I am fascinated by the ongoing Argentina debt litigation saga (and not just because it looks more and more like a train wreck), but because it is forcing U.S. courts to burrow into even fuzzier nooks and crannies of the Foreign Sovereign Immunities Act to figure out what exactly US litigants can do when suing an intransigent foreign sovereign like Argentina.  I promised I would revisit the question of whether the U.S. judge’s contempt order against Argentina on Monday was legal, and here is my further (although still somewhat brief) analysis.

1) It is legal and consistent with U.S. domestic law for a U.S. court to issue contempt sanctions against a foreign sovereign.  

The most recent authority for this proposition is the quite recent 2011 opinion from the U.S. Court of Appeals for the D.C. Circuit, F.G. Hemisphere Associates v. Congo.   In that case, the D.C. Circuit rejected the argument by Congo (and the U.S. Government) that contempt sanctions due to Congo’s refusal to comply with discovery orders would violate the FSIA.  Following the U.S. Court of Appeals for the Seventh Circuit in Autotech Techs. v. Integral Research & Dev., 499 F.3d 737, 744 (7th Cir.2007), the Court held that nothing in the text or the legislative history of the FSIA suggested that there was any limitation on the inherent judicial power to issue contempt sanctions. It also rejected contrary precedent from the U.S. Court of Appeals from the Fifth Circuit in Af-Cap, Inc. v. Republic of Congo, 462 F.3d 417 (5th Cir. 2006).

I think the DC and Seventh Circuits are right that nothing in the text or the legislative history of the FSIA bars a judicial contempt order against a sovereign.

2. There is some authority for the proposition that judicial contempt orders against foreign sovereigns are not accepted under international law, but there is reason to question whether there is international consensus supporting this authority.

Argentina can, and did, rightly point to Article 24 of the Convention on Jurisdictional Immunities of States and their Property as authority against the legality of contempt sanctions against sovereigns.

Article 24
Privileges and immunities during court proceedings
1. Any failure or refusal by a State to comply with an order of a court of
another State enjoining it to perform or refrain from performing a specific act
or to produce any document or disclose any other information for the purposes
of a proceeding shall entail no consequences other than those which may result
from such conduct in relation to the merits of the case. In particular, no fine or
penalty shall be imposed on the State by reason of such failure or refusal.

I think that the language of this provision seems to pretty clearly cover the situation in the Argentina debt case.  But I am less sure that Argentina is correct to call Article 24 of the Convention a rule of customary international law.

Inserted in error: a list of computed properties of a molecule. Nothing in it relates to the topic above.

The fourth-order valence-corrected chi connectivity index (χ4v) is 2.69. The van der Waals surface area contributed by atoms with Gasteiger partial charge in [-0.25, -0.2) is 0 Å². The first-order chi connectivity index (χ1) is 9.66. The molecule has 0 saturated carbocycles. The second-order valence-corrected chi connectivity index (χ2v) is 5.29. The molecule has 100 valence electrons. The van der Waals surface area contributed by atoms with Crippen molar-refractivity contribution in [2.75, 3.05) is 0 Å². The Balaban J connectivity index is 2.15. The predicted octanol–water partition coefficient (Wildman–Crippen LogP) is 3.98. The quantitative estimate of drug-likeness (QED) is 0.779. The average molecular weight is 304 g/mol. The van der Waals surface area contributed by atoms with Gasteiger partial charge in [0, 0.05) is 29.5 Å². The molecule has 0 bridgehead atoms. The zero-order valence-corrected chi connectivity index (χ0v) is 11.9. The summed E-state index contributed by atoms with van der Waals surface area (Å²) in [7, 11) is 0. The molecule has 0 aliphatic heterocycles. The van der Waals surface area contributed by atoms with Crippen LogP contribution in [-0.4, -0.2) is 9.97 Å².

U.S. briefs citing Article 24 have been careful to call this rule an “international norm or practice” rather than a rule of international law.  There are good reasons to be circumspect on this point. After all, the Convention on Jurisdictional Immunities has NOT come into force, and has NOT even been signed by either Argentina or the United States, and has only been ratified by 14 other countries.  Moreover, the particular rule in Article 24 banning all court contempt-like orders is much broader than the domestic laws of states like the U.S. (see above) and even those agreed to by European states in the European Convention on State Immunity.  Article 17 of the European Convention is focused only on contempt orders for failure to produce documents, not all contempt orders for any act by the foreign sovereign.

So in conclusion, I am very confident that U.S. domestic law does NOT preclude a contempt order of any kind against a foreign sovereign.  I am somewhat confident that there is no clear consensus under international law that all contempt orders (even those unrelated to discovery) are prohibited, although I do think Argentina has a stronger case on this front.  However, in U.S. law, a rule of customary international law cannot override a federal statute, especially when the international acceptance of that rule remains uncertain.

As a practical matter, I do wonder if this whole contempt kerfuffle is just symbolic. The contempt order adds to Argentina’s obligations to pay, but it doesn’t really make it any easier for the creditors to collect since Argentina’s non-commercial assets in the U.S. remains immune from collection. While Argentina’s government may be outraged, this contempt order doesn’t really change the overall dynamic of this case, which remains a standoff that neither side is winning.

 

The Allure of Sovereigntism: U.S. Progressives and Libertarians Unite to Oppose Investor-State Arbitration

by Julian Ku